Front Page Titles (by Subject) § 166.: Involuntary alienation.— - A Treatise on State and Federal Control of Persons and Property in the United States considered from both a Civil and Criminal Standpoint, vol. 2
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§ 166.: Involuntary alienation.— - Christopher G. Tiedeman, A Treatise on State and Federal Control of Persons and Property in the United States considered from both a Civil and Criminal Standpoint, vol. 2 
A Treatise on State and Federal Control of Persons and Property in the United States considered from both a Civil and Criminal Standpoint (St. Louis: The F.H. Thomas Law Book Co., 1900). Vol. 2.
Part of: A Treatise on State and Federal Control of Persons and Property in the United States considered from both a Civil and Criminal Standpoint, 2 vols.
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It is true with personal as with real property, that as a general rule the property of one man cannot by legislative enactment be taken away and given to another. Not only is this true in respect to known and recognized owners of personal property, but it is also true, where the property is not claimed by any visible or known owner. Thus it was held in North Carolina to be unconstitutional for the State by statute to appropriate the unclaimed dividends of private corporations to public uses.2 For the same reasons the legislative diversion of a bequest to a different use, than what was provided by the donor, was held to be unconstitutional, although in both cases the State was the beneficiary. The diversion was an interference with the reversionary interest of the donor’s heirs.3 But, notwithstanding this general rule, there are a few exceptional cases in which the State may lawfully dispose of one’s personal property against his will. They are princicipally the same as have already been explained and justified in reference to the involuntary alienation of real property;1 and, the reasons for this exercise of police power being the same in both cases, there is no need for a repetition in this place. It seems to be very doubtful whether there is any room for the application of the principles of eminent domain to personal property. Mr. Cooley says that the State may in the exercise of its eminent domain, appropriate to a public use private property of every description.2 This is confounding the meaning of terms. Eminent domain means that superior and absolute right of property which the State, as the legal representative of organized society, has in the lands within its borders, and subordinate to which all private property therein is held. In cases of extreme public necessity, it is quite probable that the State may appropriate the personal property of the citizen on payment of its full value. At least this is the case in time of war. The governments of all civilized nations exercise this power of appropriation of personal property, in order to supply themselves with whatever is needful in the prosecution of the war; and the forcible and irregular seizure of property by military commanders has been justified, when the necessity was urgent and such as will admit of no delay, and where the civil authority would be too late in providing the means required for the occasion.3 Not only does the State, in time of war, appropriate whatever personal property it may need for the prosecution of the war, as food or ammunition or weapons of warfare, but it more frequently makes forced loans of capital from its people by compelling them to accept its treasury notes as legal tender in payment of debts both public and private.4 And it is quite likely that the State may, in any other case of extreme necessity, appropriate whatever of private property may be neeedful to satisfy some urgent general want. Suppose, for example, in the case of a general failure of the crops, a famine should occur, and those who did possess stocks of provisions refused to sell at any reasonable price, or refused to sell at all, while people were brought to the extremity of starvation. Could not the State compel those, who had a “corner” on the provision market, to deliver up their property for the public good, on payment of a reasonable price? Every one has a right to put on his goods whatever price his judgment, his cupidity, or other feeling, may prompt, and the State cannot ordinarily regulate the price of commodities.1 But when the public want of food becomes so great, that the failure to satisfy it will be sure to give rise to serious disturbances of the public peace and the violent appropriation of the food that is denied them, it is idle to speak of the sacredness of private property. It cannot be doubted that an official appropriation of articles of food, under circumstances of such urgent necessity, would be judicially justified on the plea of necessity, however illogical it may seem. But all other means of satisfying the public hunger must first have been exhausted, before the selfish proprietor of the scarce articles of food may be forcibly subjected to instruction in the graces of Christian charity.2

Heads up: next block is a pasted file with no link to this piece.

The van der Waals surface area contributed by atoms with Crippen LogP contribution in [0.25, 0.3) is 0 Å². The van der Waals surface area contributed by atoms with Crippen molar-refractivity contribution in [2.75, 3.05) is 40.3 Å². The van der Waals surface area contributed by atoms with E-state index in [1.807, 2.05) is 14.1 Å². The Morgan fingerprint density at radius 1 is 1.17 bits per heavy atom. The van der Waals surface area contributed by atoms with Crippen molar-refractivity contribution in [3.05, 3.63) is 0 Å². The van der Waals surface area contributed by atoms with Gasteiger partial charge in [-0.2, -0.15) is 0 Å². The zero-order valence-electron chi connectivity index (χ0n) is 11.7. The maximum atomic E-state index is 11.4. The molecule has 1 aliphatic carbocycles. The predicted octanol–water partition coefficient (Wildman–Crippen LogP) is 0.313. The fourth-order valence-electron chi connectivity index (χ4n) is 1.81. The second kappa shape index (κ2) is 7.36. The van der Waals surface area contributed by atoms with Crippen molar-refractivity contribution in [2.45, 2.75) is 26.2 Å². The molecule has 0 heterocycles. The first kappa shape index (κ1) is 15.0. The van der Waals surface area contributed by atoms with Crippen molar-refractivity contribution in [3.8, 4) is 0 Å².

University of North Carolina v. N. C. R. R., 76 N. C. 103 (22 Am. Rep. 671).
Trustees Brooks Academy v. George, 14 W. Va. 411 (35 Am. Rep. 760).
See ante, § 138.
Cooley Const. Lim. 649, 652, 653.
Farmer v. Lewis, 1 Bush (Ky.), 66. See Harmony v. Mitchell, 1 Blatchf. 549; Mitchell v. Harmony, 13 How. 115. See Republica v. Sparhawk, 1 Dallas, 363; Parham v. Justices, 9 Ga. 341.
See ante, § 91.
See ante, § 107.
As to the sale of estrays, see post, § 175.